Florida cops ID mother in ‘Baby June’ case, charge her with murder

PALM BEACH COUNTY, Fla. — The infant never had a name.

An off-duty firefighter fishing with his son on June 1, 2018, came upon the newborn girl’s body floating off the Florida coast on the ocean side of the Boynton Beach Inlet. She was a healthy, full-term child under 14 days old.

Authorities determined the girl had been in the water for a day or two, and her death was ruled a homicide.

Investigators trying to identify the child called her “Baby June,” after the month in which she was found. Over the next four years, they would spend countless hours trying to learn what happened to the infant and who was responsible for her death.

On Thursday, authorities announced that the infant’s mother is in custody. Arya Singh, 29, of Boynton Beach, faces a charge of first-degree murder.

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“It was four years ago that I stood in front of these same cameras and asked for the public’s support in trying to figure out what happened and who this unidentified child was,” Palm Beach County Capt. Steven Strivelli said at a news conference. “I’m very, very happy to announce that today, we have all those questions answered.”

Singh, a security guard at Lynn University in Boca Raton, was in the Palm Beach County Jail on Thursday awaiting a bond hearing.

Watch below as Palm Beach County authorities announce the arrest in the “Baby June” case.

“Today is a good day for justice,” said Dave Aronberg, the state attorney for Palm Beach County.

Palm Beach County Sheriff Ric Bradshaw told reporters it has been a long and painful road for detectives involved in the case.

“I guarantee you, when you see a newborn infant floating in the ocean, that somebody has discarded like a piece of trash, it tugs at your heart,” Bradshaw said.

When found, Baby June had no obvious signs of trauma. Her umbilical cord had been cut and she had a needle mark on her foot, which told detectives she had been born in a medical facility.

According to Strivelli, detectives reviewed more than 700 birth records from Broward and Palm Beach counties. Their search was unproductive.

Investigators also followed about two dozen tips from the public, including those called in after the department announced a $10,000 reward for information on the child. Again, they found nothing leading to the newborn’s identity.

“We were starting to look like we were headed towards a dead end,” Strivelli said Thursday.

It ultimately took the child’s DNA and genetic genealogy to heat up the cold case.

Det. Brittany Christoffel explained how the case against Singh unfolded.

Investigators had previously had genetic testing done that showed the baby was 50% Central Asian and 50% African. Their best lead came, however, when they plugged the girl’s genetic data into Family Tree DNA, a public database that people use to find long-lost relatives.

Detectives built the infant’s family tree and came upon the identity of her father, who had no idea the girl existed, investigators said. The unidentified man was able to point them toward Singh, his former girlfriend.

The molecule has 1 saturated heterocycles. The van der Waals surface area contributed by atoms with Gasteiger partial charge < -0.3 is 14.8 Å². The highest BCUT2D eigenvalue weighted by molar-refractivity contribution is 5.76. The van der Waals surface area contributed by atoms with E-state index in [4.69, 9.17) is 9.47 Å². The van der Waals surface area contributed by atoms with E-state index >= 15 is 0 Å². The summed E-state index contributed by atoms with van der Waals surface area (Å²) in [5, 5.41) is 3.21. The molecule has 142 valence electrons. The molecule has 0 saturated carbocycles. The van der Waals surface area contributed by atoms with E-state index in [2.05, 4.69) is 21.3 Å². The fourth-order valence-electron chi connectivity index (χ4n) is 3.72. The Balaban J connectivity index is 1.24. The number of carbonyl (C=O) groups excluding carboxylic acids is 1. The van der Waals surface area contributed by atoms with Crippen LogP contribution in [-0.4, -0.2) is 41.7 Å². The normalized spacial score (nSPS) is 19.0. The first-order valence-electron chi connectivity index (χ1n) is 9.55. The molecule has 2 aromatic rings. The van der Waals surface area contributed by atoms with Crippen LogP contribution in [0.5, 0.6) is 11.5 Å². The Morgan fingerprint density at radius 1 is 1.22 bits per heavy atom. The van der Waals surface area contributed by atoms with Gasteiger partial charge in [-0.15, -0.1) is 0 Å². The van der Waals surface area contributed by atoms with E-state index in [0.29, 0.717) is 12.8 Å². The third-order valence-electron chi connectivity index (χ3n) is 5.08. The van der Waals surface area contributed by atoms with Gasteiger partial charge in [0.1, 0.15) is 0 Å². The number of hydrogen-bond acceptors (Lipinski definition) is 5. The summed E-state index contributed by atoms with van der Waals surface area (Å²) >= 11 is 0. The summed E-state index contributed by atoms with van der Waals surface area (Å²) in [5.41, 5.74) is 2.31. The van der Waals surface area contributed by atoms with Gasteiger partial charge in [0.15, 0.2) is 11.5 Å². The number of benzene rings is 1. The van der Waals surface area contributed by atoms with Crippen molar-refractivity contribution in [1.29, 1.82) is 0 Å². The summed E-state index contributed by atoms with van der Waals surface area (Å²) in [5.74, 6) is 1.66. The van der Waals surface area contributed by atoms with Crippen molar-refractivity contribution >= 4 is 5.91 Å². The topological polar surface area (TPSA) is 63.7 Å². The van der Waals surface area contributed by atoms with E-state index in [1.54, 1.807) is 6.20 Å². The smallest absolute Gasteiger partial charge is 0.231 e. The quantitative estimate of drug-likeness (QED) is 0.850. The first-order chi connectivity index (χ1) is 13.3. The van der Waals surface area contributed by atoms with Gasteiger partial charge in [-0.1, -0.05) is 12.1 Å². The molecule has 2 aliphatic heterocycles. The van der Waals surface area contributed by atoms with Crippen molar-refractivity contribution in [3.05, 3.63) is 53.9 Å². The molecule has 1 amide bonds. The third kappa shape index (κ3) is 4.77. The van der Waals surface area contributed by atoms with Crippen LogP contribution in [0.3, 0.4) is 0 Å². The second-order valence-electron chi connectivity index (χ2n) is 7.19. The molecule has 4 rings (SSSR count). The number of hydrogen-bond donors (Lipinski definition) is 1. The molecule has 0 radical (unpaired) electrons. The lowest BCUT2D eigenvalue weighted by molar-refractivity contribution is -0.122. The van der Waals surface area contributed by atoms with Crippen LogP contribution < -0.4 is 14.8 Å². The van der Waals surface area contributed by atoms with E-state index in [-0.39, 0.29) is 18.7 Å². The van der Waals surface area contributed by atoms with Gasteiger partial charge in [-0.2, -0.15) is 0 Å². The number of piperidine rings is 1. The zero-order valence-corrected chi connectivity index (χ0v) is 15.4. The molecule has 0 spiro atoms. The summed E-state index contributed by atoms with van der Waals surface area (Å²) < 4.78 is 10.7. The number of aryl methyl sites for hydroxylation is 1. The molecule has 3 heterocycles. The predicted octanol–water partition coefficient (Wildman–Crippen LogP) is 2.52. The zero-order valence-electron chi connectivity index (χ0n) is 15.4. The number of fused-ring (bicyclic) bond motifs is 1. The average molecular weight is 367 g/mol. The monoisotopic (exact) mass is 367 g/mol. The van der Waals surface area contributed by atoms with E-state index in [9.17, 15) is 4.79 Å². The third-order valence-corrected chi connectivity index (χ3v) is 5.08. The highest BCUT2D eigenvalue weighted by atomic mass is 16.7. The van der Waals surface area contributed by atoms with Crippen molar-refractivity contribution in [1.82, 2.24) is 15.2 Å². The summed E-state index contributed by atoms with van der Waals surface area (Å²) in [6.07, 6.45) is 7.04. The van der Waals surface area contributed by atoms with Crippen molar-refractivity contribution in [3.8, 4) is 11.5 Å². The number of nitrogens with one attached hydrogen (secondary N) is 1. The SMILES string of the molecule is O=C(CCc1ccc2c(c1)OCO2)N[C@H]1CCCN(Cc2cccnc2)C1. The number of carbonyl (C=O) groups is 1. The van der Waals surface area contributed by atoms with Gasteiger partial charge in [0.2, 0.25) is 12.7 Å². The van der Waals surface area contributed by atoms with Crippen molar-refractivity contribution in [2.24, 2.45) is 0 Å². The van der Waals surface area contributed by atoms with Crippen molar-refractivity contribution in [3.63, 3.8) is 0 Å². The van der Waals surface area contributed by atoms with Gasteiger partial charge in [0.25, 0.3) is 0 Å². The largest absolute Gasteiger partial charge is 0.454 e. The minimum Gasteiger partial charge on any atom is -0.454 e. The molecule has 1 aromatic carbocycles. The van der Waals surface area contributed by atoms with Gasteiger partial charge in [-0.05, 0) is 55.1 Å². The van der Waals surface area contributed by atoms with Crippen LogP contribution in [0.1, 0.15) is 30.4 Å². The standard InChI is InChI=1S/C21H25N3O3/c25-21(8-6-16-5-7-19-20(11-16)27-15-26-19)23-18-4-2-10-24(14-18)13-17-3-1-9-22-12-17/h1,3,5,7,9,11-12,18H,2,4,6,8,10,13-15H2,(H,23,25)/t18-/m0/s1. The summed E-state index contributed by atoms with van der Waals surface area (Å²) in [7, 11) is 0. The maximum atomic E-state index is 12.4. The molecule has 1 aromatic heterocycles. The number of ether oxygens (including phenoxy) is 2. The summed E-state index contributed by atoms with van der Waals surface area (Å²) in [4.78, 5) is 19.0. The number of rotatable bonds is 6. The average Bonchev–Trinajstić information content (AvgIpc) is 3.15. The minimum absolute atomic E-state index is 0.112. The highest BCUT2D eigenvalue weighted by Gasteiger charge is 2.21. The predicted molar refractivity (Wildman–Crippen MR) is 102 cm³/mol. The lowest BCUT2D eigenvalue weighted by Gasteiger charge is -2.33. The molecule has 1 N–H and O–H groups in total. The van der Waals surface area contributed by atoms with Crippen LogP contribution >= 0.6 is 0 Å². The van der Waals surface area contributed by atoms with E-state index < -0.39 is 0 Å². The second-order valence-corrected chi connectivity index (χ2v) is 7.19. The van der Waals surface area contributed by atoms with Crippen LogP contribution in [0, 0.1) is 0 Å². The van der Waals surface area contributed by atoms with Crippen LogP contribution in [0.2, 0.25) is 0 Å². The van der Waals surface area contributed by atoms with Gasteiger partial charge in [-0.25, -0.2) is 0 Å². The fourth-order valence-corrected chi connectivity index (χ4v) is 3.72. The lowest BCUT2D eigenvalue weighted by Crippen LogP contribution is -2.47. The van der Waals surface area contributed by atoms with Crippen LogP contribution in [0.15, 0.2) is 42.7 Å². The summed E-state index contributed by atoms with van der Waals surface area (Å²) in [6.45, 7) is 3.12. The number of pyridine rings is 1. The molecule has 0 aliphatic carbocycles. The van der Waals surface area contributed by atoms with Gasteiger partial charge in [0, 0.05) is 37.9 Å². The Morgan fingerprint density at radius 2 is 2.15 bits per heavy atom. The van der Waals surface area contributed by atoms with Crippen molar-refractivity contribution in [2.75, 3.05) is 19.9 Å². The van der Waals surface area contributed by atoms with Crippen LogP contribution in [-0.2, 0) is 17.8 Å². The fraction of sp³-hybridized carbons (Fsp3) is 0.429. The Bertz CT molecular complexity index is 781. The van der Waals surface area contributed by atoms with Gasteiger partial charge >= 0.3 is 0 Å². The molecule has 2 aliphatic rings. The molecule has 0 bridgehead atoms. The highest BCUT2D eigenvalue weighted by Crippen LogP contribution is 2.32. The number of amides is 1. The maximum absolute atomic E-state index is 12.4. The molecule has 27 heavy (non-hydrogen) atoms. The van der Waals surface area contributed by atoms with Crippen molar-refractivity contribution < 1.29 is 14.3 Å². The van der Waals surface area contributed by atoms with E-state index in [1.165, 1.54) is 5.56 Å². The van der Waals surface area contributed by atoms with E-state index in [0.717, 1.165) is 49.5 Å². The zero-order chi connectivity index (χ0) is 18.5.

“He was very cooperative. He knew nothing about this baby,” Christoffel said. “He knew that he had a girlfriend around that time that told him she had been pregnant but had ‘taken care of it.’

“He was thinking she perhaps had an abortion.”

Once they had Singh’s name, detectives surreptitiously obtained her DNA from a piece of trash she discarded, the detective said. The sample indicated she was Baby June’s mother.

Another sample obtained after Singh was in custody confirmed the match.

Over the next several months, Christoffel and her investigative team built their case against Singh, who authorities allege is “solely responsible for the baby ending up in the Boynton Beach Inlet.”

Singh’s cellphone records and GPS data from 2018 showed that she had been at the Boynton Beach Inlet on May 30, about 40 hours before the infant’s body was found. Her Google Search records also showed she had searched for news articles about the discovery of the baby in the days and weeks afterward.

“She did see the first articles on June 1, about 5 p.m., so she did know about that,” Christoffel said. “She’s never come forward in all this time,” Christoffel said.

When detectives interviewed Singh on Thursday, she reportedly admitted that she was the newborn’s mother but said she had not known she was pregnant until she gave birth on May 30. She said she could not tell if the child was born dead or alive.

By the time Baby June went into the water, she was dead, Singh told investigators.

Christoffel said Thursday that authorities believe the baby was alive when she was thrown into the ocean.

The detective said Singh told police she chose the Boynton Beach Inlet in which to dump the baby because she “liked that area.”

“She didn’t know what to do with her, and she still had her with her, and she just decided that’s where she was gonna dispose of her,” the detective said.

Singh was “very nervous” during questioning and was “mostly worried about herself and her future,” Christoffel said.

Authorities said the Baby June case is the first in which Palm Beach County investigators have relied on genetic genealogy to solve the crime.

Bradshaw said it will not be the last.

“It’s a whole new world as far as technology is concerned,” the sheriff said.

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